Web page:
Over 9,000 waiting over four years to see consultant

Mike Dwane

Reporter:

Mike Dwane

CLLR Michael Hourigan has condemned as “totally unacceptable” revelations that almost one in 10 of the population are waiting to see a consultant having been referred by their GP.

CLLR Michael Hourigan has condemned as “totally unacceptable” revelations that almost one in 10 of the population are waiting to see a consultant having been referred by their GP.

Almost 362,000 nationally are waiting for an outpatients appointment - or “the waiting list to get on a waiting list” - with almost one third of these waiting for more than a year. These concern orthopaedic, neurological, dermatological, ophthalmological, general surgical and other complaints.

Figures compiled for the Department of Health show that the problem getting an appointment at an outpatient clinic is particularly acute in the Limerick region. Of the 17,000 patients who have been waiting for more than four years, more than half have been referred to either the Mid-Western Regional Hospital (4,826) or Croom Orthopaedic (4,813).

It is an issue Cllr Hourigan – as vice-chair of the HSE West Forum – said he had raised “on numerous occasions”.

“We are talking mostly about elderly people here who need medical attention urgently. Six months is too long to expect them to wait. To have people waiting two, three or four years or more is totally unacceptable,” said the Fine Gael councillor.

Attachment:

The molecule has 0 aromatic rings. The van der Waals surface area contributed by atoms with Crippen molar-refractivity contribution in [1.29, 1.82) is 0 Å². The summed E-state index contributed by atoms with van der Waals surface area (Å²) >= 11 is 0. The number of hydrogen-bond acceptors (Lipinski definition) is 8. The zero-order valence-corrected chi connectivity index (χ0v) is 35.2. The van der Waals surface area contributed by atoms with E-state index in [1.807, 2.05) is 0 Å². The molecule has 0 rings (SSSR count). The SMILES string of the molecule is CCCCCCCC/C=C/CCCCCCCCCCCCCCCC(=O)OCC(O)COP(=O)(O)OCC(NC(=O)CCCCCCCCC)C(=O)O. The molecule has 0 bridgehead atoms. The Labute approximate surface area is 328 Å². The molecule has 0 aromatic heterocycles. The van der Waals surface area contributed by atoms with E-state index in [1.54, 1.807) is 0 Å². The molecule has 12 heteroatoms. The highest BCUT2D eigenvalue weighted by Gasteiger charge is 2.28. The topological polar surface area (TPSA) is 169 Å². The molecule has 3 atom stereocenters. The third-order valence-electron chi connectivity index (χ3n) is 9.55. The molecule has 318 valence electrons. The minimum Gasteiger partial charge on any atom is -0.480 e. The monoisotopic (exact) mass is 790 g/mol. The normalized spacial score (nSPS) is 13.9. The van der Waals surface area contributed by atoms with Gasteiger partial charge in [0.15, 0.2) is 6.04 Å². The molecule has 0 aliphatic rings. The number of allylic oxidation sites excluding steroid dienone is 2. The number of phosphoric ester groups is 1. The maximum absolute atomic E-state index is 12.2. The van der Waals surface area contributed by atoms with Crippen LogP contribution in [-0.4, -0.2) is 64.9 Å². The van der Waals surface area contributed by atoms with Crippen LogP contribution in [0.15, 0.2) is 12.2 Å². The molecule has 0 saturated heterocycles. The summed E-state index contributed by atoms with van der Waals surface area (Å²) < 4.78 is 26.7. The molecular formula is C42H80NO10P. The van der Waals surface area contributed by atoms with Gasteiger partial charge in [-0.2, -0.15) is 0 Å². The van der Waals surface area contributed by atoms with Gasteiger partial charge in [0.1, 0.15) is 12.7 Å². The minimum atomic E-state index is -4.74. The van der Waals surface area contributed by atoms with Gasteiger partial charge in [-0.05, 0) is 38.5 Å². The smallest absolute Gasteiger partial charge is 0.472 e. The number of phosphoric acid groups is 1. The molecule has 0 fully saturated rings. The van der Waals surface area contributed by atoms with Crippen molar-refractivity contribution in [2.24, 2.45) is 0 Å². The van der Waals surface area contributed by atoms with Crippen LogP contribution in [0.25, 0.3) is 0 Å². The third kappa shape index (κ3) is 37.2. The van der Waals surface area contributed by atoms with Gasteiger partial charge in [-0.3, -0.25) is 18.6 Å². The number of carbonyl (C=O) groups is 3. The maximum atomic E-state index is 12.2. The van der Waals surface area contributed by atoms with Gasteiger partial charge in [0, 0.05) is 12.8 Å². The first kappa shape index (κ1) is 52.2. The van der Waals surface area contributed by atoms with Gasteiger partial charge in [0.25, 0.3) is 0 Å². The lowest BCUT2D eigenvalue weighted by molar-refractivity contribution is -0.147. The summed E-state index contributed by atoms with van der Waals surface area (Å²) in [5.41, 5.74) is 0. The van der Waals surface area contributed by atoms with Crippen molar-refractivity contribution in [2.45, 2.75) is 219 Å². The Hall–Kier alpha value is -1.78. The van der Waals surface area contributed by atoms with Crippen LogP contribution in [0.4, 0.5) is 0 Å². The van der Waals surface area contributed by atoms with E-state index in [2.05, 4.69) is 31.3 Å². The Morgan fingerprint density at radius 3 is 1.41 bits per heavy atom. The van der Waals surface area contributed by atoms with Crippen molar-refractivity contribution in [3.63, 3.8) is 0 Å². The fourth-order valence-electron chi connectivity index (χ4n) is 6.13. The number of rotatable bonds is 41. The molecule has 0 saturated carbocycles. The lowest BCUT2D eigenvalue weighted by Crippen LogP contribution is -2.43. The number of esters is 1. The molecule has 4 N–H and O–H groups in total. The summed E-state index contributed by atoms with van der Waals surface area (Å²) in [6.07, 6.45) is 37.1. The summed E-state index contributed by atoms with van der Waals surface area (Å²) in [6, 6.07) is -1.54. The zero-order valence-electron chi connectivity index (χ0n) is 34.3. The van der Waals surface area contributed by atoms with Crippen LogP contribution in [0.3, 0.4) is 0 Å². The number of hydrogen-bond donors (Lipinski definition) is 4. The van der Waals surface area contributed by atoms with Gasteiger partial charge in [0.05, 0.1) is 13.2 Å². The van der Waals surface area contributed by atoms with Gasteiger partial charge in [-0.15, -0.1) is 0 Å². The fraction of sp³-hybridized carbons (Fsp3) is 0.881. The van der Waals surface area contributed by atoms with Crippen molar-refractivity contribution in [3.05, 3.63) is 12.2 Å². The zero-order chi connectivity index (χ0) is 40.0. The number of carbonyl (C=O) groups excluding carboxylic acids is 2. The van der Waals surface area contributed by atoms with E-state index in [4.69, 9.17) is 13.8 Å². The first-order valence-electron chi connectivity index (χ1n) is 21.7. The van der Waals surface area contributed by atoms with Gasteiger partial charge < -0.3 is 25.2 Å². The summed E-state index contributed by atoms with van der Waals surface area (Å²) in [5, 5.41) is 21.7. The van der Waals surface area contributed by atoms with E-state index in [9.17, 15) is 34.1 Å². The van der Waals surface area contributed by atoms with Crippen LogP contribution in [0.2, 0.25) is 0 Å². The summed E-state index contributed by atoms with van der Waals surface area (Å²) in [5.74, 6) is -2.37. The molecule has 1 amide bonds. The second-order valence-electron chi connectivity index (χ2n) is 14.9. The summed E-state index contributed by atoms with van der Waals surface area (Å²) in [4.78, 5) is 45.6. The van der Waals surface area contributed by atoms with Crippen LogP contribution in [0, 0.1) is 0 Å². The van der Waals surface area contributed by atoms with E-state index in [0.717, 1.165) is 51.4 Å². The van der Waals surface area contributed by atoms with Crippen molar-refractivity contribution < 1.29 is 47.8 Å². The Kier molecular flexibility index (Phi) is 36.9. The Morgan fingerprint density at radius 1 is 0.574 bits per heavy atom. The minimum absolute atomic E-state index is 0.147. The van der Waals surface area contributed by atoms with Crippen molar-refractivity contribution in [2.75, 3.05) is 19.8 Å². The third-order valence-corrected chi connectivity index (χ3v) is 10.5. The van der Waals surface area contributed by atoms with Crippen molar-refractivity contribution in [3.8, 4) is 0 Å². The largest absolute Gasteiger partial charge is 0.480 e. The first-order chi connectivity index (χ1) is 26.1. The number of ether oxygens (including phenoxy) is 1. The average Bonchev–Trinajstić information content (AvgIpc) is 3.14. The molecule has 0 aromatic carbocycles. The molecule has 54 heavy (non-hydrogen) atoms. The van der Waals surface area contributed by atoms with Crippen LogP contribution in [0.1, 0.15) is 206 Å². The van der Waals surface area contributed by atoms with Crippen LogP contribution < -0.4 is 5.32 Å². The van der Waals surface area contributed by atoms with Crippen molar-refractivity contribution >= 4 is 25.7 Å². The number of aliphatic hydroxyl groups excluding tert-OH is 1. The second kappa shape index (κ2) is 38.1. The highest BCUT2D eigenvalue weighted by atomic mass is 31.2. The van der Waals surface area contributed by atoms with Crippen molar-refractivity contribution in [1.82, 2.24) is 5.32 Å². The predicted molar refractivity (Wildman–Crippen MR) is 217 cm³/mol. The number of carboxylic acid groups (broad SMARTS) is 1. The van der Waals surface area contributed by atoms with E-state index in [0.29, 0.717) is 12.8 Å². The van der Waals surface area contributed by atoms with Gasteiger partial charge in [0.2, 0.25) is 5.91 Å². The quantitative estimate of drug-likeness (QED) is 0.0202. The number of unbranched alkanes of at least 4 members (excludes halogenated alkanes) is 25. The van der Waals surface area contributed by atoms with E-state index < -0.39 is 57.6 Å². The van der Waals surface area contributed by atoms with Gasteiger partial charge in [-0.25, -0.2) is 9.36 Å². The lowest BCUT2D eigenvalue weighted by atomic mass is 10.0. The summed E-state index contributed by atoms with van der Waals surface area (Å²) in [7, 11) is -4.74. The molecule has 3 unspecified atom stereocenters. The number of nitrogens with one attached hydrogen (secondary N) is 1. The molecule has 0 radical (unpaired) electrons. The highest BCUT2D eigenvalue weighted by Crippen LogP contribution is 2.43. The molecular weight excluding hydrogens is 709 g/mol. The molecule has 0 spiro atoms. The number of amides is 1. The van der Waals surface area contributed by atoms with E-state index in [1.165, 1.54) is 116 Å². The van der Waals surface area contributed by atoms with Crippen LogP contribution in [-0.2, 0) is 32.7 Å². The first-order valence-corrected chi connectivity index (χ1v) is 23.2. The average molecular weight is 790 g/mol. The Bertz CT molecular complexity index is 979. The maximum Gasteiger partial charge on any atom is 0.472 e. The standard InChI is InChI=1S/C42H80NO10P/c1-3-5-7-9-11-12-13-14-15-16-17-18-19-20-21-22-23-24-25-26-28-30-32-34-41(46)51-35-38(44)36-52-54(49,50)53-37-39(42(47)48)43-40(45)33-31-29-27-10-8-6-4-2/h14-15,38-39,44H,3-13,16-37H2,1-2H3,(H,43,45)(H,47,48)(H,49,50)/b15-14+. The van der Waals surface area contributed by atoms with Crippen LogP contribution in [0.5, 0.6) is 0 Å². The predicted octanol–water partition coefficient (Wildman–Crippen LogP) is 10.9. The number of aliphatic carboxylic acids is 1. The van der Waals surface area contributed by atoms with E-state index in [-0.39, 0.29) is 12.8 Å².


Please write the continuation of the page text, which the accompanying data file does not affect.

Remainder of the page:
“It is something I had hoped would be resolved to a degree by now following the appointment of the new man (Fine Gael’s Dr James Reilly) as Minister for Health but it hasn’t happened as yet and it is very disappointing that waiting lists are still so long.”

Limerick Regional currently has the highest deficit of any acute hospital in the country, which has led to the cancellation of elective surgical procedures. The Irish Medical Organisation has also pointed to the failure of government to fund and fill promised consultant posts as one of the chief reasons for lengthy outpatients delays.

Cllr Hourigan said his inquiries with the HSE West had resulted in “no particular reason” why the problem is at its worst in the Mid-West.

But the pressures were across the system locally, he said.

“People trying to get physio at St Camillus after being seen in the Regional are facing long waits as well. I know of one person who has been waiting one-and-a-half years for physio at St Camillus, which again is totally unacceptable,” said Cllr Hourigan.

The HSE told the Limerick Chronicle earlier this year that once patients do get to see a consultant, the waiting list in respect of knee and hip replacements was generally less than one year. In January 68 people in the Mid-West were on the treatment waiting list for hip replacements and a further 42 were waiting for knee procedures.